Under the circumstances, it’s worth emphasizing that this is simply false. House Democrats have passed a lot of bills, including conceptually ambitious legislation to curb corruption in politics and begin to address climate change along with a host of smaller measures. They’ve passed legislation on background checks for gun buyers, tried to reauthorize the Violence Against Women Act, tried to extend nondiscrimination rules to LGBTQ people, and tried to raise the minimum wage to $15/hour. The reason these bills — and measures addressing prescription drug pricesinsurance for people with preexisting conditions, and consumer protection in financial services — aren’t going anywhere is that Senate Majority Leader Mitch McConnell won’t bring them up for votes.

It isn’t even that these bills are being defeated in the Senate. McConnell is aware that these are popular measures, and he doesn’t want to make his members cast unpopular votes against them. Consequently, Republicans have simply refused to let them come to the floor, even while pretending to be mad that Democrats are too busy with impeachment to legislate.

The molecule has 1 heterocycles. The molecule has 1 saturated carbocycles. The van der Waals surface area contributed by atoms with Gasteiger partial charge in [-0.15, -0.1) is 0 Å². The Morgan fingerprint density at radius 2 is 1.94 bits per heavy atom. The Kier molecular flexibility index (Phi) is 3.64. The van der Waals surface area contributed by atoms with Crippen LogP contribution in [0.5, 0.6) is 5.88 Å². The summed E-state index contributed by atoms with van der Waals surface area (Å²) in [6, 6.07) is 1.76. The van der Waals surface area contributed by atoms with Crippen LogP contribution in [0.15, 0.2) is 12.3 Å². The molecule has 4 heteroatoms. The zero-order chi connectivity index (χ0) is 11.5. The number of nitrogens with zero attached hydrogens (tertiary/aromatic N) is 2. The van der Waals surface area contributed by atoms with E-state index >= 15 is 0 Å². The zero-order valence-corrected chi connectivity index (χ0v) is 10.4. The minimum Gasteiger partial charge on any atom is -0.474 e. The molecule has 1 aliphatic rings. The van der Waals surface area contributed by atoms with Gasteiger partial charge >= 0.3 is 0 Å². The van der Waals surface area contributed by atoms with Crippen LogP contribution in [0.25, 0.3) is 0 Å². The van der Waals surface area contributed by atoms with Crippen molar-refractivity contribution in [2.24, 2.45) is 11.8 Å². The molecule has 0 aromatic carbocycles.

Donald J. Trump

@realDonaldTrump

WHO CHANGED THE LONG STANDING WHISTLEBLOWER RULES JUST BEFORE SUBMITTAL OF THE FAKE WHISTLEBLOWER REPORT? DRAIN THE SWAMP!

51.1K people are talking about this

By contrast, Senate Republicans are not passing popular bills featuring conservative ideas to address problems. Not because they’re too busy with impeachment, but because they don’t seem to have any.

And Trump himself can’t stop tweeting about Ukraine, even though he also can’t offer any real defense of what he did.